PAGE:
Prioritizing Ecosystem Services for South-Central Regions of Chile: An Expert-Based Spatial Multi-Criteria Approach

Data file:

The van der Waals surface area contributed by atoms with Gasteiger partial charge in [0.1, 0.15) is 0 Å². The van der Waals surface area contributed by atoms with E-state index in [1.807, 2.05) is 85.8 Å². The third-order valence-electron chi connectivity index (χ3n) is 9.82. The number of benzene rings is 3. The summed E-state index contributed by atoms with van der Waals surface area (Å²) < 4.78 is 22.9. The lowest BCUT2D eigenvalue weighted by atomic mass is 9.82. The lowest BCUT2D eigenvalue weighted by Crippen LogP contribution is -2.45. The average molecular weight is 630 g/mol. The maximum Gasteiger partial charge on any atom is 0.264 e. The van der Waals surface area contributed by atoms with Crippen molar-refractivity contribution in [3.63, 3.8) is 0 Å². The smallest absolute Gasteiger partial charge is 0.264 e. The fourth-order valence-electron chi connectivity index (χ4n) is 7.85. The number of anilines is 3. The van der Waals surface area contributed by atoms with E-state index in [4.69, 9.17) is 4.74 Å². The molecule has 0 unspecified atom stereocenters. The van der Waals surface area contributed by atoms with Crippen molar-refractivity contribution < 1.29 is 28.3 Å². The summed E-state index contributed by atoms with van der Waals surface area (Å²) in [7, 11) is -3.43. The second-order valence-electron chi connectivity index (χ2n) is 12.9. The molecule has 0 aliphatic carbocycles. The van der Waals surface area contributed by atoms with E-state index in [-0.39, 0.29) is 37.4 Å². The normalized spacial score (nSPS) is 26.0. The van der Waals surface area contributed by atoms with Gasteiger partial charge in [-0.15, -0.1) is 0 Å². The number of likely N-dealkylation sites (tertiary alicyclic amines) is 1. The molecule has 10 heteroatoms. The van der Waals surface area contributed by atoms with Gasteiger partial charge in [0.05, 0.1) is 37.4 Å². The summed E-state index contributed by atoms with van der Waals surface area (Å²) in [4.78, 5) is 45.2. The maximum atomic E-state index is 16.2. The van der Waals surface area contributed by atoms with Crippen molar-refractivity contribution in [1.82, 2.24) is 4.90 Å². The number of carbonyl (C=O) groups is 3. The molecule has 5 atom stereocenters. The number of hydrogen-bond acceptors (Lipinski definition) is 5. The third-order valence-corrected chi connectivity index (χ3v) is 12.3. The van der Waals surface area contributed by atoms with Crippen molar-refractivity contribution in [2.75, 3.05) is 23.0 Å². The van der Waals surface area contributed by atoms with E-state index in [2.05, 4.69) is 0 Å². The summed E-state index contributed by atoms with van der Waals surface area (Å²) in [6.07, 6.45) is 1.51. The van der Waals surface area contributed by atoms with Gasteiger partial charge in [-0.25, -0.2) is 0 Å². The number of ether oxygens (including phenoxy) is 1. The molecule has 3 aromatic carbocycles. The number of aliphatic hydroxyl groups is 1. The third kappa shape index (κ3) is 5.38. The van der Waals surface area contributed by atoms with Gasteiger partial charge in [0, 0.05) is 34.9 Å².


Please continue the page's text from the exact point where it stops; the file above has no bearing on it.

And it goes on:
The ecosystem services (ES) concept has contributed to draw attention to the benefits ecosystems generate for people and how necessary natural resources are for human well-being. The identification and prioritization of the ES constitute the first steps to undertake conservation and valuation initiatives on behalf of people. Additionally, mapping the supply of ES is a powerful tool to support decision making regarding the sustainable management of landscape and natural resources. In this context, the present study aimed to identify, prioritize and map the primary ES in Biobio and Nuble regions using a methodology that combines expert judgment, multi-attribute evaluation methods, and Geographic Information Systems (GIS). Firstly, scores about the capacity of different land use/cover types to supply ES and the importance attributed to each service were obtained from experts and stakeholders via an online survey. Afterward, the ES assessment matrix was constructed, and the weighted linear combination (WLC) method was applied to mapping the overall capacity of supply of provisioning, regulating and maintenance, and cultural services. Finally, prioritized ES for the study area were selected and mapped. The results suggest that native forests, wetlands, and water bodies have the highest supply capacities of ES, while urban and industrial areas and bare areas have a very low supply of services. On the other hand, fourteen out of twenty-nine services were selected by experts and stakeholders as the most relevant for the regions. The spatial distribution of ES has shown that the Andean Range and part of the Coastal Range have the highest ES supply capacity, mostly regulation and maintenance and cultural ES. This performance is related to the presence of native forests, water bodies, and wetlands in those zones. This study provides specific information about the most relevant ES in Biobio and Nuble according to the opinion of local stakeholders and the spatial identification of areas with a high capacity to provide services. These findings could be helpful as a reference by planners and policymakers to develop landscape management strategies oriented to preserve the supply of services in both regions.